Here’s a classic question: “What would you do with your day if you didn’t have to worry about money?” The question is meant to open up space to think creatively about how to use your time without the constraints of a job, finances, or cost of living. Very often, the things we’d find to fill our day are mostly things we find rewarding and fun—spending time with our kids, taking up a sport, traveling, or volunteering. I can’t imagine anyone saying, “Oh, I wouldn’t change a thing,” even if they loved their job.
But even if we were that fulfilled by our work, we would still need to make time for fun. There are needs in our spirit and our life that work cannot satisfy. Only the freedom, relaxation, and joy that comes from fun can fill that part of you up.
Why do you take a vacation? It’s money spent, lots of planning, and usually involves at least one hassle or snafu—but what it gives you is happiness, a time to recharge your batteries, memories you’ll carry for a lifetime, and possibly some incredible views of this great world of ours. You bring something like a vacation into your life because what it offers is of greater value than living your life the same as you always do.
But even vacations are hard to find time for, aren’t they?
News flash: You are allowed to feel at peace, relaxed, and one with yourself. You don’t have to be “on” all of the time. As a former type-A worker-bee, I can tell you, the pull of always being on the clock is a strong one. But that’s not what makes you human, and it’s not what makes you healthy.
I’ll be the first to admit, it’s easier to hang on to the routine of “all work, no play” than it is to explore what activities fill you up on other levels. I love my work—writing, seeing clients, being a part of the fitness world. But I had two intervals this past year where I worked (and worked, and worked) and took zero breaks to experience anything other than the feelings I had while working.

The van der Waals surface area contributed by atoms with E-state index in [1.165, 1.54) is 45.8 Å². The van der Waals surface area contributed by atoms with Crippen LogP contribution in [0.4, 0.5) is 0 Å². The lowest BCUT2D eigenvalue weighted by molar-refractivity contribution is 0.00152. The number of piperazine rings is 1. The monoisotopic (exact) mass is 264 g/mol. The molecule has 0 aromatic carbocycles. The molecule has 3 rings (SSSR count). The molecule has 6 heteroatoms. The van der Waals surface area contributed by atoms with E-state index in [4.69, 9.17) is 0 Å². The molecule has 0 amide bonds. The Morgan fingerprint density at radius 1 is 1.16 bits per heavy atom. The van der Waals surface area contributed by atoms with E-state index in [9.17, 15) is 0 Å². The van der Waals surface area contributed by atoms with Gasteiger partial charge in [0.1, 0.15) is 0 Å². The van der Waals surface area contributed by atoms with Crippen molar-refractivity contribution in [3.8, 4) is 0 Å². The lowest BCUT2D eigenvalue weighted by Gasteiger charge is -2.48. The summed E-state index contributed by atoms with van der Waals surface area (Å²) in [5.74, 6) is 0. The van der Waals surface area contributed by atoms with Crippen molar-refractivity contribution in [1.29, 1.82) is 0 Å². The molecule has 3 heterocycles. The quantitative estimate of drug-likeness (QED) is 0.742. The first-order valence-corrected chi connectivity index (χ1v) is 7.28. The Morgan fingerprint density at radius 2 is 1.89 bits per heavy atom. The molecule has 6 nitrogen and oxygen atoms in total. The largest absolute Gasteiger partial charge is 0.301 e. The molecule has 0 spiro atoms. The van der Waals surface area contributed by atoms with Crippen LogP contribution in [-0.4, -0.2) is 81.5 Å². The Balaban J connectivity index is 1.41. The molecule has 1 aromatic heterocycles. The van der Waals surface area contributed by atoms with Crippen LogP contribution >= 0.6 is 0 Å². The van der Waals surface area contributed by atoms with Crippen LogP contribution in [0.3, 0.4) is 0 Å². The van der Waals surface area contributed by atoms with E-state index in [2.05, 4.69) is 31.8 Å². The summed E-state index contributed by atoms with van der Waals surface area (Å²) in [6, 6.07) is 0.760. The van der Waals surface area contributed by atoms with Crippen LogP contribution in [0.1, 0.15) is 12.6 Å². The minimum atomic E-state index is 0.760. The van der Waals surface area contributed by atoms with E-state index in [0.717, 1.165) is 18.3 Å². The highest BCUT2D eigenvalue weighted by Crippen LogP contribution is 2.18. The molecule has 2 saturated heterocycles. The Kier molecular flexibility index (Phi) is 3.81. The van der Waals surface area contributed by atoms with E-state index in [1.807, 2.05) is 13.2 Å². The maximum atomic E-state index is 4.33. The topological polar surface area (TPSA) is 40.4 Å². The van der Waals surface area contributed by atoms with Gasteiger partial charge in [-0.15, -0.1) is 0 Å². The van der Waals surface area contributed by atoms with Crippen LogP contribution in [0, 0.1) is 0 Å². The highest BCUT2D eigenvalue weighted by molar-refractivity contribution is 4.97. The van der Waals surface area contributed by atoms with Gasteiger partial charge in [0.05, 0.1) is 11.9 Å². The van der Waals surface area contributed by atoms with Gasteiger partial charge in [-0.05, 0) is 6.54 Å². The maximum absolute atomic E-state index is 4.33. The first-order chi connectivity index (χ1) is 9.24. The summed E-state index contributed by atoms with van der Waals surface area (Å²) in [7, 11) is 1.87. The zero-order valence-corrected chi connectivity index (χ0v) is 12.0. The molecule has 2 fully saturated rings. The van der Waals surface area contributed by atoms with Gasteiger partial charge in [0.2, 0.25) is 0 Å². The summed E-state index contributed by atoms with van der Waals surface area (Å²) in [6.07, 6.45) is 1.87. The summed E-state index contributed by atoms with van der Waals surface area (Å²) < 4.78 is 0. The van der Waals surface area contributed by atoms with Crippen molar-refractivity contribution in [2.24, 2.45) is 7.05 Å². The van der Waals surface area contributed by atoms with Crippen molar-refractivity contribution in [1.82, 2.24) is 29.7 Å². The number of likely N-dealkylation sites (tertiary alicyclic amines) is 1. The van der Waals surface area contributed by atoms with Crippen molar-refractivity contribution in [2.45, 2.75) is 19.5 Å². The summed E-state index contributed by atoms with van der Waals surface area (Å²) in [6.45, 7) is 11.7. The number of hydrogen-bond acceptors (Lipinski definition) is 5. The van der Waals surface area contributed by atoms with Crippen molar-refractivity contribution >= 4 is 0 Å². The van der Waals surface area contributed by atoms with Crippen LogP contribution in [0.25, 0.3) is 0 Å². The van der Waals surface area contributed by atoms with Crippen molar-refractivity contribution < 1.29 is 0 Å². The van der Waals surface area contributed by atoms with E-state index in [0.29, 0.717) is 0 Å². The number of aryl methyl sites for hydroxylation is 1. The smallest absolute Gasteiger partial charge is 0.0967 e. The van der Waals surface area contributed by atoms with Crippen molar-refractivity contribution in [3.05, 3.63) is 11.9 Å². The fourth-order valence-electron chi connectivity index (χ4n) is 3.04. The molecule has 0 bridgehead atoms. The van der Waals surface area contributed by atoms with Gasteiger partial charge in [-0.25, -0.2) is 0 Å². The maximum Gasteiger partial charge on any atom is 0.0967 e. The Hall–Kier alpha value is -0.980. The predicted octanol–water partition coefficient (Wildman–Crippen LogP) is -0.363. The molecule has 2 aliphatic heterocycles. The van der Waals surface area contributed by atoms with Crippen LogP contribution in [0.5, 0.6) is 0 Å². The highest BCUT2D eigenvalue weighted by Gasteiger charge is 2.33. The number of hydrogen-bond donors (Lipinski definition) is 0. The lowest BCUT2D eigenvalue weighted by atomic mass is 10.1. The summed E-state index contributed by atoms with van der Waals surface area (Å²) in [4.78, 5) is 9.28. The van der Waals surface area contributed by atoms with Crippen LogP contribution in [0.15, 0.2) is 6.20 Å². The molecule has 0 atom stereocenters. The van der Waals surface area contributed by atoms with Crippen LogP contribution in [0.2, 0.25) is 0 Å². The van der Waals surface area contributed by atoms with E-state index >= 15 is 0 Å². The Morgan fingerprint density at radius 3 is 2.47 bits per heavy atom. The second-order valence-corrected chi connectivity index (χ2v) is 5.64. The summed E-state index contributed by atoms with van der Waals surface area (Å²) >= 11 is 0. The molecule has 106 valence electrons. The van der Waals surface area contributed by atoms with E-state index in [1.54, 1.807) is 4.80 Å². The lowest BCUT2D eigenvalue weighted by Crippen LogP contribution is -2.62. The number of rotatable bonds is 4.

Where did that get me? The quality of my work degraded, because at that time, if my life were a song, there was only one note. There were no changes in tempo, no higher or lower notes, nothing that deviated from the singular sound of ‘work’. Our life needs to have opposition, tension, deviation, and range in order for it to feel good. Put another way, we appreciate the light because of the darkness.
Even if you love your work and are beyond happy with what you do and the financial or ‘feel-good’ value it returns to you, it will lose its value if it is not offset with experiences and actions that create novelty and variety.
‘Fun’ can look different to everyone, but the core theme of ‘fun’ is to have things in your life that are for taking time, even if for only a bit, to be carefree, not worry about outcomes, and to feel enjoyment in the moment.
It’s important to create a picture of what you’d like to do in your fun time, even if that time doesn’t yet seem to exist. You will use this picture to combat the daily drudge that sets in when your work/fun balance is off. It’s much easier to hold to a stopping point for work when you’ve got driving forces like excitement and joy waiting for you on the horizon.